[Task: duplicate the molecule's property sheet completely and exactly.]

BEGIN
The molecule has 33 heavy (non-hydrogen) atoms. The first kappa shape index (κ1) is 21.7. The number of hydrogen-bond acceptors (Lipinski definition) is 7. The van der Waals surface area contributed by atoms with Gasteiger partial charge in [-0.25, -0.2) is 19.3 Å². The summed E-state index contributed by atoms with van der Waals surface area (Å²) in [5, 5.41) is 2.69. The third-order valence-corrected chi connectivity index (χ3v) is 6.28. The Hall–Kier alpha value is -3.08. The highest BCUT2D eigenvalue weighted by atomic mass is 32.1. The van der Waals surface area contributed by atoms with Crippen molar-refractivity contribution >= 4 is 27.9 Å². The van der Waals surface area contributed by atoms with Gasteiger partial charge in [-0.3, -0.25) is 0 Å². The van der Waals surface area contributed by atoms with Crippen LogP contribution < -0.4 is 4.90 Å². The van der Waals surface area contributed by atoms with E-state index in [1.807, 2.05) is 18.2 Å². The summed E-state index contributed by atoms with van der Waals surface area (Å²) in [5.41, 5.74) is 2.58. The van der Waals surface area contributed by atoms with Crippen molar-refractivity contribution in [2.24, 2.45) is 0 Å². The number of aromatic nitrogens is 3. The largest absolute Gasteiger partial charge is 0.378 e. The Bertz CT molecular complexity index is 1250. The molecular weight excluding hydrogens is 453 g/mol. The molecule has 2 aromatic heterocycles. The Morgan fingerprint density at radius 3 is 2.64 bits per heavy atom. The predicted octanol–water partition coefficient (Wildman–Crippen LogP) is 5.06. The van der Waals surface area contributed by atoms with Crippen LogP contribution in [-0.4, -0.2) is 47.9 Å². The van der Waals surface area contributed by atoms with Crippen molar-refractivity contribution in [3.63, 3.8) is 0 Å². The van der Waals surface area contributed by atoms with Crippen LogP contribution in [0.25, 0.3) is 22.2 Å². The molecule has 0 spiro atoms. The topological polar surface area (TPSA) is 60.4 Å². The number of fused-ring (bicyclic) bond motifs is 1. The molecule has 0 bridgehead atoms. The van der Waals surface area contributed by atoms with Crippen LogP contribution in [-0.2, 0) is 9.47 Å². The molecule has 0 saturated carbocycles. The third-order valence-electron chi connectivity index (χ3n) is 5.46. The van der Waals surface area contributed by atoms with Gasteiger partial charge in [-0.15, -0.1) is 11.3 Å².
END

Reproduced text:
The molecule has 33 heavy (non-hydrogen) atoms. The first kappa shape index (κ1) is 21.7. The number of hydrogen-bond acceptors (Lipinski definition) is 7. The van der Waals surface area contributed by atoms with Gasteiger partial charge in [-0.25, -0.2) is 19.3 Å². The summed E-state index contributed by atoms with van der Waals surface area (Å²) in [5, 5.41) is 2.69. The third-order valence-corrected chi connectivity index (χ3v) is 6.28. The Hall–Kier alpha value is -3.08. The highest BCUT2D eigenvalue weighted by atomic mass is 32.1. The van der Waals surface area contributed by atoms with Crippen molar-refractivity contribution >= 4 is 27.9 Å². The van der Waals surface area contributed by atoms with Gasteiger partial charge in [-0.3, -0.25) is 0 Å². The van der Waals surface area contributed by atoms with Crippen LogP contribution < -0.4 is 4.90 Å². The van der Waals surface area contributed by atoms with E-state index in [1.807, 2.05) is 18.2 Å². The summed E-state index contributed by atoms with van der Waals surface area (Å²) in [5.41, 5.74) is 2.58. The van der Waals surface area contributed by atoms with Crippen molar-refractivity contribution in [2.24, 2.45) is 0 Å². The number of aromatic nitrogens is 3. The largest absolute Gasteiger partial charge is 0.378 e. The Bertz CT molecular complexity index is 1250. The molecular weight excluding hydrogens is 453 g/mol. The molecule has 2 aromatic heterocycles. The Morgan fingerprint density at radius 3 is 2.64 bits per heavy atom. The predicted octanol–water partition coefficient (Wildman–Crippen LogP) is 5.06. The van der Waals surface area contributed by atoms with Crippen LogP contribution in [-0.4, -0.2) is 47.9 Å². The van der Waals surface area contributed by atoms with Crippen molar-refractivity contribution in [3.63, 3.8) is 0 Å². The van der Waals surface area contributed by atoms with Crippen LogP contribution in [0.25, 0.3) is 22.2 Å². The molecule has 0 spiro atoms. The topological polar surface area (TPSA) is 60.4 Å². The number of fused-ring (bicyclic) bond motifs is 1. The molecule has 0 bridgehead atoms. The van der Waals surface area contributed by atoms with Crippen LogP contribution in [-0.2, 0) is 9.47 Å². The molecule has 0 saturated carbocycles. The third-order valence-electron chi connectivity index (χ3n) is 5.46. The van der Waals surface area contributed by atoms with Gasteiger partial charge in [-0.15, -0.1) is 11.3 Å².